Soap Scents in Home Soap Making
Using Cosmetic-Grade Scents for Soap Making
Reading Time: 4 minutes
Cosmetic-grade soap scents can transform the experience of using handmade soap. There’s nothing like the simple luxuriousness of a good, gentle bar of natural handmade soap. Except, perhaps, for handmade bars with soap scents of a beautiful fragrance of your choice. In this article, we explore the world of cosmetic-grade fragrance oils designed for soap scenting purposes.
It is important to always use a designated soap scenting fragrance oil, as scents for soap making are specially designed to behave well in the caustic soap environment. Scents for soap making are less likely to get too hot, accelerate trace, seize, rice, or otherwise misbehave. This does not mean that all scents for soap making always behave perfectly. As with essential oils, soap scents tend to have unique characteristics. Florals and spices can sometimes accelerate trace, and spices also tend to get hot and cause gel. When in doubt, soap at room temperature, and place fresh soap in the refrigerator or freezer to prevent gel if you wish. Scents for soap making that contain the fragrance ingredient vanillin will also have a dramatic effect on your finished soap – it will slowly change in color from light tan to dark brown, depending on how much vanillin is in the soap scent formula.
There are many benefits to using fragrance oils for soap scent. Fragrance oils are much more economical than essential oils because, in general, you will be using smaller amounts. The blends are, in many cases, already complete and ready to use, possessing a top note, heart note and base note to anchor the scent in the soap. For this reason, “single note” fragrance oils, which are actually full-bodied blends by themselves, may be preferable in your next original blend, as well. These days, soap scent producers are creating phthalate-free scents, which are very safe and gentle to the skin. In general terms, the usage rates for soap scent oils are much more consistent than for essential oils, averaging around .5 to 1.5 ounces of soap scent to each pound of base oils in the soap making recipe. When rebatching soap, the usage rate is even lower – start out with .5 ounces of soap scent per pound of finished soap.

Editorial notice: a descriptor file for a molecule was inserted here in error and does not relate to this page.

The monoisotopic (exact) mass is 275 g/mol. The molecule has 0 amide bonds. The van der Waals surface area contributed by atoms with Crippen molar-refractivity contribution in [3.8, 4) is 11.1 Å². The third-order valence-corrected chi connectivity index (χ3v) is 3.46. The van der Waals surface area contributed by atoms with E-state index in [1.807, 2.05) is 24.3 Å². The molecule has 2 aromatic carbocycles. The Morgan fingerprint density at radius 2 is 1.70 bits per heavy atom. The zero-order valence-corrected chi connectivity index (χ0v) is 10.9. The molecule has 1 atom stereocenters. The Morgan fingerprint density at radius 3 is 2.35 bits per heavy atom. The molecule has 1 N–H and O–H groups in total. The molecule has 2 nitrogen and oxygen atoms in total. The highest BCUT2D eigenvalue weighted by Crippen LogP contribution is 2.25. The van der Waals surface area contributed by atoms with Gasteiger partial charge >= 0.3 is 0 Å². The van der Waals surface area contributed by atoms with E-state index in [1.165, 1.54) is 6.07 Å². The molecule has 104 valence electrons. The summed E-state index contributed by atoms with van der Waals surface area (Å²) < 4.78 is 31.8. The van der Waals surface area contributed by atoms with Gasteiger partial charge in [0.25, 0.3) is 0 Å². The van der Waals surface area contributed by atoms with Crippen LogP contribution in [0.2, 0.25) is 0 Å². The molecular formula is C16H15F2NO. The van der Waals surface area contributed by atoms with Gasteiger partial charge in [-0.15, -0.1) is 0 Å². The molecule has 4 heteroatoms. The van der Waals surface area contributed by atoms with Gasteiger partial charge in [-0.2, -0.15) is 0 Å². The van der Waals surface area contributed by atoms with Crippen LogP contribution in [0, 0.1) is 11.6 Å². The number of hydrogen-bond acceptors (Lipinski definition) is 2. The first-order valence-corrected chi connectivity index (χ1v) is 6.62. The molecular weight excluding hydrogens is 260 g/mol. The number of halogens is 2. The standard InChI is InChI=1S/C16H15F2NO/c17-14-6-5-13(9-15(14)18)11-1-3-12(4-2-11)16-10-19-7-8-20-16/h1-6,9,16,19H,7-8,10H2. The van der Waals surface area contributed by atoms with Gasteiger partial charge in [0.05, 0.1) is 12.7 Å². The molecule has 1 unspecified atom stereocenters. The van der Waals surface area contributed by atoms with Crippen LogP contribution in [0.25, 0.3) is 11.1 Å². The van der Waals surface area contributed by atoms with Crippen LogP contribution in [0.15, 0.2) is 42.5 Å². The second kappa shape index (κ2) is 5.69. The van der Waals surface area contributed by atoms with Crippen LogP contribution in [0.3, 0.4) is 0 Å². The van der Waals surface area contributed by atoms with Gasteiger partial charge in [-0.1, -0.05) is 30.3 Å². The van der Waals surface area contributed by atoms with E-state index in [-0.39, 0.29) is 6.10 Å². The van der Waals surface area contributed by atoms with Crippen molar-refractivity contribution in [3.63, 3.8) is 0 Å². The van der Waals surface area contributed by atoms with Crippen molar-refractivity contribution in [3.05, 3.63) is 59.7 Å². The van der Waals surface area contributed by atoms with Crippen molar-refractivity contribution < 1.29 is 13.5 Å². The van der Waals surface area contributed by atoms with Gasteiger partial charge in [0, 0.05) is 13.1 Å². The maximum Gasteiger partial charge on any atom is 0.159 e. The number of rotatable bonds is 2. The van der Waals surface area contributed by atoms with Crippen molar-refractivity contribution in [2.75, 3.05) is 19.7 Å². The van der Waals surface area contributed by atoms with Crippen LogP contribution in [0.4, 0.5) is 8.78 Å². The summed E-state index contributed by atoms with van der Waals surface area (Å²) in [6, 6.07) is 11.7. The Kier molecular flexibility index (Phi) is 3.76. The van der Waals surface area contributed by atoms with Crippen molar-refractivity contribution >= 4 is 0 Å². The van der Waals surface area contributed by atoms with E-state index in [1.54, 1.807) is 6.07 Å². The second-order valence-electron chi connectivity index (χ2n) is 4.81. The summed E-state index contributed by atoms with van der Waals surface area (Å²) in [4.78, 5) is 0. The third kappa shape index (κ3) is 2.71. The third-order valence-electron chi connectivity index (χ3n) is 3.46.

No matter what soap making techniques you are using, when you are testing a new soap scent for the first time, research the fragrance at the source to see if there are notes or user comments about the soap scents’ behavior in soap making. If there is no information available, start out with room temperature soap batter. This will help to keep things moving slowly while you assess how the soap scent is going to act. Be sure to have your molds ready to use before you add your lye to your base oils. Add the fragrance at the lowest recommended rate – for most suppliers, this will be about .5 ounce of fragrance per pound of base oils in your recipe. Stir in slowly and thoroughly by hand, without a stick blender, in case the oil begins to accelerate trace. Once you see how the fragrance reacts, you can decide whether or not to use the stick blender to further emulsify and thicken the batter. After a minute or two, feel the side of the bowl to observe the temperature. Is it rising? If you wish to prevent gel, you will need to place in the freezer as soon as it is poured. If you see signs of seizing or ricing, be prepared to pour the soap quickly into the mold at the first sign of trouble.
A strong, long-lasting, single note peppermint soap is possible through the use of fragrance oils, for instance. A peppermint fragrance oil is composed of several scent components, which makes it a ready-made blend with top, heart and base notes included. A single note peppermint soap can be more convincing, then, if you use fragrance oil for your soap scent. Using only pure peppermint essential oil to scent the soap will result in a quickly faded scent.
With essential oils used for soap scenting, each oil’s unique characteristics matter. Peppermint oil is strong and can overwhelm a blend, but without a blend, the peppermint scent will quickly fade away no matter how much you use. It’s important to understand how to combine top, middle and base notes when you use essential oils to prevent fading. With fragrance oils, each scent is ready to use alone or in combination with other scents. You can mix an original blend if you want to, but you don’t need to study perfumery to make a nice smelling soap with fragrance oils. The best essential oils for soap making are mixtures of top, middle and base notes. Try creating a strongly scented lavender essential oil soap by adding patchouli, sandalwood or cedarwood essential oil as a base note, and a touch of lemon or peppermint for the top note. There are also combined essential oils made for soap making, such as lavender 40/42 or five fold orange essential oils. These oils will still need a base note added for best results.
Whether you choose to use all essential oils, all fragrances oils, or a combination of both, I hope you will enjoy the fun exploration that is soap scenting.
Have you used fragrance oils to scent your own handmade soap? How did you like the results? What soap scents are your favorites?
Photos by Melanie Teegarden